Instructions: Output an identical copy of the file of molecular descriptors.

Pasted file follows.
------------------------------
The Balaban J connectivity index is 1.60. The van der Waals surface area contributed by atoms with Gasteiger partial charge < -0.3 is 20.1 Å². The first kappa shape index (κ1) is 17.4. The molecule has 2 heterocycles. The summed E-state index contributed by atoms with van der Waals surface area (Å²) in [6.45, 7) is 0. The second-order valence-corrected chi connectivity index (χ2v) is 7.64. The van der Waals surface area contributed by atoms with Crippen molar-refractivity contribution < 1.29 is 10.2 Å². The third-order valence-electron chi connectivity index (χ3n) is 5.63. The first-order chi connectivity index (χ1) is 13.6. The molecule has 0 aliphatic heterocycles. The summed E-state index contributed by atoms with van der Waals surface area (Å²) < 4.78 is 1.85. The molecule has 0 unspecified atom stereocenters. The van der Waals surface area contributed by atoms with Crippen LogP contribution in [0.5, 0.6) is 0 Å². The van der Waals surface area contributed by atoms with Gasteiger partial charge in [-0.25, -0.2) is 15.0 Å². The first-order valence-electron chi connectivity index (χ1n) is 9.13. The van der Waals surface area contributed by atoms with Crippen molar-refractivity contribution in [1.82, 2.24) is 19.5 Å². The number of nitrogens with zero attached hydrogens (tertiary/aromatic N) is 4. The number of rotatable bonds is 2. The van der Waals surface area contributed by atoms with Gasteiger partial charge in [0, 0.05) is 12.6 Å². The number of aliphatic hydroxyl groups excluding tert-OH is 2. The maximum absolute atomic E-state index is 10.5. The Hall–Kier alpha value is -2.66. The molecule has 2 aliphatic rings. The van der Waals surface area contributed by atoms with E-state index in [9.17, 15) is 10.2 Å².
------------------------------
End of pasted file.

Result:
The Balaban J connectivity index is 1.60. The van der Waals surface area contributed by atoms with Gasteiger partial charge < -0.3 is 20.1 Å². The first kappa shape index (κ1) is 17.4. The molecule has 2 heterocycles. The summed E-state index contributed by atoms with van der Waals surface area (Å²) in [6.45, 7) is 0. The second-order valence-corrected chi connectivity index (χ2v) is 7.64. The van der Waals surface area contributed by atoms with Crippen molar-refractivity contribution < 1.29 is 10.2 Å². The third-order valence-electron chi connectivity index (χ3n) is 5.63. The first-order chi connectivity index (χ1) is 13.6. The molecule has 0 aliphatic heterocycles. The summed E-state index contributed by atoms with van der Waals surface area (Å²) < 4.78 is 1.85. The molecule has 0 unspecified atom stereocenters. The van der Waals surface area contributed by atoms with Crippen LogP contribution in [0.5, 0.6) is 0 Å². The van der Waals surface area contributed by atoms with Gasteiger partial charge in [-0.25, -0.2) is 15.0 Å². The first-order valence-electron chi connectivity index (χ1n) is 9.13. The van der Waals surface area contributed by atoms with Crippen molar-refractivity contribution in [1.82, 2.24) is 19.5 Å². The number of nitrogens with zero attached hydrogens (tertiary/aromatic N) is 4. The number of rotatable bonds is 2. The van der Waals surface area contributed by atoms with Gasteiger partial charge in [0, 0.05) is 12.6 Å². The number of aliphatic hydroxyl groups excluding tert-OH is 2. The maximum absolute atomic E-state index is 10.5. The Hall–Kier alpha value is -2.66. The molecule has 2 aliphatic rings. The van der Waals surface area contributed by atoms with E-state index in [9.17, 15) is 10.2 Å².